The Department of Justice and Federal Trade Commission recently issued their final "Statement of Antitrust Enforcement Policy Regarding Accountable Care Organizations Participating in the Medicare Shared Savings Program" pursuant to the 2010 Patient Protection and Affordable Care Act. The final statement was issued in conjunction with the Department of Health and Human Services' Centers for Medicare and Medicaid Services' final regulations implementing the shared savings program as part of a coordinated interagency effort to facilitate health care provider participation in the shared savings program, so as to achieve the cost savings and improvement in quality of care Congress intended. Both the final statement and CMS' final regulations aim to further encourage and incentivize formation of Accountable Care Organizations and participation in the shared savings program. As such, the final statement includes significant, material changes from the proposed statement of antitrust enforcement policy with respect to ACOs issued earlier this year. (See the April 15 article on the proposed statement.)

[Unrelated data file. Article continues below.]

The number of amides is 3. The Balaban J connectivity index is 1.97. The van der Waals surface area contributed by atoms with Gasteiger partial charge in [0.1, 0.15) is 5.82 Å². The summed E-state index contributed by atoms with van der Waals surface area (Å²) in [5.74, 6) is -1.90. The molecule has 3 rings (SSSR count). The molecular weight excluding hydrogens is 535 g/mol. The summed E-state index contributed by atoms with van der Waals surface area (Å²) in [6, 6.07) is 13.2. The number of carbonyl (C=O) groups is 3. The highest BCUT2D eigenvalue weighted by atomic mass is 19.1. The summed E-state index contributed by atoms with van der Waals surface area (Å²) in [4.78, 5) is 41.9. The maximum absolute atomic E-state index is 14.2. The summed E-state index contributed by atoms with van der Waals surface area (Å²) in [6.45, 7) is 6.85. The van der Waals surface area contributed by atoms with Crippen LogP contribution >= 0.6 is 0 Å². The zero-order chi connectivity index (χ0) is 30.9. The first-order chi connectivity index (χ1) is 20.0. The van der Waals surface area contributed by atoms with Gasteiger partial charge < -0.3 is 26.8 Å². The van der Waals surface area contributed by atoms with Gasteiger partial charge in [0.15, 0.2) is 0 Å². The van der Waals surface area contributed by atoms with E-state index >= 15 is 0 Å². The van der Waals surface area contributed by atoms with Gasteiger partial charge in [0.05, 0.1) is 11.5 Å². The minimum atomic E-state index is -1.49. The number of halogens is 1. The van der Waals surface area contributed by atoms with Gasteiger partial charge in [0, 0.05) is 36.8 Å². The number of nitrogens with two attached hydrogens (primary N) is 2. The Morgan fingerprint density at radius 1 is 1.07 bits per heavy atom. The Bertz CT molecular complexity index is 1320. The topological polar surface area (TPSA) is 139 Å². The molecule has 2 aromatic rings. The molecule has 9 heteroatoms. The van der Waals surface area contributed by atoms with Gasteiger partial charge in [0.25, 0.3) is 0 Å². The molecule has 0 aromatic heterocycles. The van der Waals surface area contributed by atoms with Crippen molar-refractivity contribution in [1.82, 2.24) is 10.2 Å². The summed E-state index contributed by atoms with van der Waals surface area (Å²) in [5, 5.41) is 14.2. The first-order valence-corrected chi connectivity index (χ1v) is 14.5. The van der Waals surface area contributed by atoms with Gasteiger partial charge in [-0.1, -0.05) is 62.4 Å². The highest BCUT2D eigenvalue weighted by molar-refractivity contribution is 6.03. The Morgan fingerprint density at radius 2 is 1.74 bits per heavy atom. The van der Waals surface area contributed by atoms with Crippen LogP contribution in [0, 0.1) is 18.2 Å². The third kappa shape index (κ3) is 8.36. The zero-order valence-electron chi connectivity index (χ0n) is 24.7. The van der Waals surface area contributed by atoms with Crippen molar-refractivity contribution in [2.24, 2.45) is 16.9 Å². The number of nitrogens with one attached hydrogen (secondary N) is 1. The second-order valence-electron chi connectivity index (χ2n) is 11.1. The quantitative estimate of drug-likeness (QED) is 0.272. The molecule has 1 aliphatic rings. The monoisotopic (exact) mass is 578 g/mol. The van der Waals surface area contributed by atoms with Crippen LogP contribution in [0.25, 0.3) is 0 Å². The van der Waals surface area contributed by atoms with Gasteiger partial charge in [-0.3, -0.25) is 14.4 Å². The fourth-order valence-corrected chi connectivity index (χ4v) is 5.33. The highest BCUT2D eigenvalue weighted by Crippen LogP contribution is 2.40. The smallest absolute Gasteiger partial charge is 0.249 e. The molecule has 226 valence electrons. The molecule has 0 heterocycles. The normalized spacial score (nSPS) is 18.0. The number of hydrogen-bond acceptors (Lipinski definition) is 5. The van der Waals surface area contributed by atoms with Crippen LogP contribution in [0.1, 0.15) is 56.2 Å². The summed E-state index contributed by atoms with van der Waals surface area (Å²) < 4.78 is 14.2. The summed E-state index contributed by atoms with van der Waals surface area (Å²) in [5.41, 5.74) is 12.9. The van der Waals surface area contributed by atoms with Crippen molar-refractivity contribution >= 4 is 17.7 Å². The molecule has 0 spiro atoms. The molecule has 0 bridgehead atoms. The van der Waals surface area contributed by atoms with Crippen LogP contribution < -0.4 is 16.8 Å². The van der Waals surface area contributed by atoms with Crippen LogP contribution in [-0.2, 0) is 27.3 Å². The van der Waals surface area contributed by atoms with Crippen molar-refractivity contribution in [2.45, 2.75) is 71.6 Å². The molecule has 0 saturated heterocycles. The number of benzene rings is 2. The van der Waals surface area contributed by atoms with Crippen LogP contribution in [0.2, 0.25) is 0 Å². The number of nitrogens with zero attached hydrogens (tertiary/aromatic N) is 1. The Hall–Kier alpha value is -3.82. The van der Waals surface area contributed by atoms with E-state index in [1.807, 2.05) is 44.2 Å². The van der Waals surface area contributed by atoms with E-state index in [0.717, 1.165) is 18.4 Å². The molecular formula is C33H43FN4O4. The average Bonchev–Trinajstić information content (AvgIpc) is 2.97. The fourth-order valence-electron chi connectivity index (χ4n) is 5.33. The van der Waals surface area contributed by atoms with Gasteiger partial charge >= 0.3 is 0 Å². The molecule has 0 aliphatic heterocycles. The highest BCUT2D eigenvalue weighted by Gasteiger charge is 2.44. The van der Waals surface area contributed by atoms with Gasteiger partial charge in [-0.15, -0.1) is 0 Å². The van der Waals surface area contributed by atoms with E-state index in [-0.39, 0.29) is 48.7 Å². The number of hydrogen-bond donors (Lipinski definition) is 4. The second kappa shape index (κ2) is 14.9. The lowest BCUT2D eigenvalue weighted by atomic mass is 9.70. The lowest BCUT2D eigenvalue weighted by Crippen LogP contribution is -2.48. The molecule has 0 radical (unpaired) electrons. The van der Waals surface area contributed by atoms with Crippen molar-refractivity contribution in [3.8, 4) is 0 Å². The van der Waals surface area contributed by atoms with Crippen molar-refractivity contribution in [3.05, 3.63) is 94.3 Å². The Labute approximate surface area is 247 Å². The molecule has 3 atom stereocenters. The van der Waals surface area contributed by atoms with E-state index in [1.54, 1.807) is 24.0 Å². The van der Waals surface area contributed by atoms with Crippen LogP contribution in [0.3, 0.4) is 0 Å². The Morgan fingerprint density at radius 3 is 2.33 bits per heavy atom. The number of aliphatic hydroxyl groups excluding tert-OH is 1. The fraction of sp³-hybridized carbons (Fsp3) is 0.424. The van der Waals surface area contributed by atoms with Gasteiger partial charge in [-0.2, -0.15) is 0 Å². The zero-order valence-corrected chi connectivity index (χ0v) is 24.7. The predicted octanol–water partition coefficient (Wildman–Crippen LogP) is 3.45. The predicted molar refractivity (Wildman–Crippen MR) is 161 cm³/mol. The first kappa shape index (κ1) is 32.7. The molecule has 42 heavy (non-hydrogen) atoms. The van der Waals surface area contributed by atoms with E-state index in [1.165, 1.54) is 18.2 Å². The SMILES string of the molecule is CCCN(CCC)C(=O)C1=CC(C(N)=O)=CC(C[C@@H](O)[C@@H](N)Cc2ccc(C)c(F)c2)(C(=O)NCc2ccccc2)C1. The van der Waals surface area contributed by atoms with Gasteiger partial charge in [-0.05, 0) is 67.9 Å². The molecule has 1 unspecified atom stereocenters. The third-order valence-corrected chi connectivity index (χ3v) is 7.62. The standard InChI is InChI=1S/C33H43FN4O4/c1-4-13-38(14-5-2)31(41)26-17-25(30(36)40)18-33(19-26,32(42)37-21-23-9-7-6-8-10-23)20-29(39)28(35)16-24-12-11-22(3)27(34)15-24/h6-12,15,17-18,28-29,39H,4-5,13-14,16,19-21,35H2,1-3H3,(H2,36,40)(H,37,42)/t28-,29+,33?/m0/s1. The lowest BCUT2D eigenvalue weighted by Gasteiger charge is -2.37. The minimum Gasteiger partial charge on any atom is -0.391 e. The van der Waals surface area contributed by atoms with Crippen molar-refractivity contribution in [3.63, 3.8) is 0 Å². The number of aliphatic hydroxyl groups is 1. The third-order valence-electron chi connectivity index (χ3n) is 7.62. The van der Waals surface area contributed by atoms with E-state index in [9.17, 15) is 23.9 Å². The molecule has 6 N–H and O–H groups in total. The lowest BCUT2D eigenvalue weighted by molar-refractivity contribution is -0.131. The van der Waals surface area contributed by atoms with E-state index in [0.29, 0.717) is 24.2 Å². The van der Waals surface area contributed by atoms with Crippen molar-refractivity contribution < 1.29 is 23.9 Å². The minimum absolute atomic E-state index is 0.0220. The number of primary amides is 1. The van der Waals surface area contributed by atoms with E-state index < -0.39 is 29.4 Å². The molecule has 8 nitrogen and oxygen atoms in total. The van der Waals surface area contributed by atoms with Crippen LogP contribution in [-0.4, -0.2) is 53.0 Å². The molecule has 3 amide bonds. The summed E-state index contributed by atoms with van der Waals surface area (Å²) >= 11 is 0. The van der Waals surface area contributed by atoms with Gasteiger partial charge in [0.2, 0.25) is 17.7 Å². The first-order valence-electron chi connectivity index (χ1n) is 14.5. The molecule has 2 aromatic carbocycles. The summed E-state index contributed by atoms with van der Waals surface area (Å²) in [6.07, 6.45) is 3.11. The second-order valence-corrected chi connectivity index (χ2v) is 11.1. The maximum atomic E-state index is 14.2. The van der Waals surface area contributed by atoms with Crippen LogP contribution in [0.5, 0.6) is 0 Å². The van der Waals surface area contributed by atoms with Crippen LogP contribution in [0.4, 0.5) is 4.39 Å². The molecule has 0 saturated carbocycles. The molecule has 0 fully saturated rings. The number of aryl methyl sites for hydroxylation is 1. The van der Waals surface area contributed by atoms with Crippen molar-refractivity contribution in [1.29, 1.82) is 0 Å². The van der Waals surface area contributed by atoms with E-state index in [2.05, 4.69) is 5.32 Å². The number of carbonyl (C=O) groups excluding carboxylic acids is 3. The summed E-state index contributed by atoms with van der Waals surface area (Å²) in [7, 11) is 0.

ACOs are, in essence, collaborations of independent health care providers and/or provider groups (including physician practice groups, hospitals, physician-hospital organizations and any other provider groups that CMS deems appropriate) centered around the concept of enhanced coordination of care to improve both the quality and cost of care. ACOs are to be accountable for the overall care of a defined population of Medicare beneficiaries, and upon meeting certain performance standards set by CMS, are awarded some portion of savings realized (in addition to traditional fee-for-service payments).
As explained in the final statement, the agencies recognize that health care providers are more likely to create ACOs that serve both Medicare beneficiaries and privately insured patients, and thus present an opportunity for health care providers to achieve for many other consumers the benefits Congress intended for Medicare beneficiaries through the shared savings program. To further this goal, the final statement aims to clarify antitrust enforcement policy regarding ACOs, including whether ACOs that meet CMS' eligibility criteria may nevertheless be subject to antitrust scrutiny.
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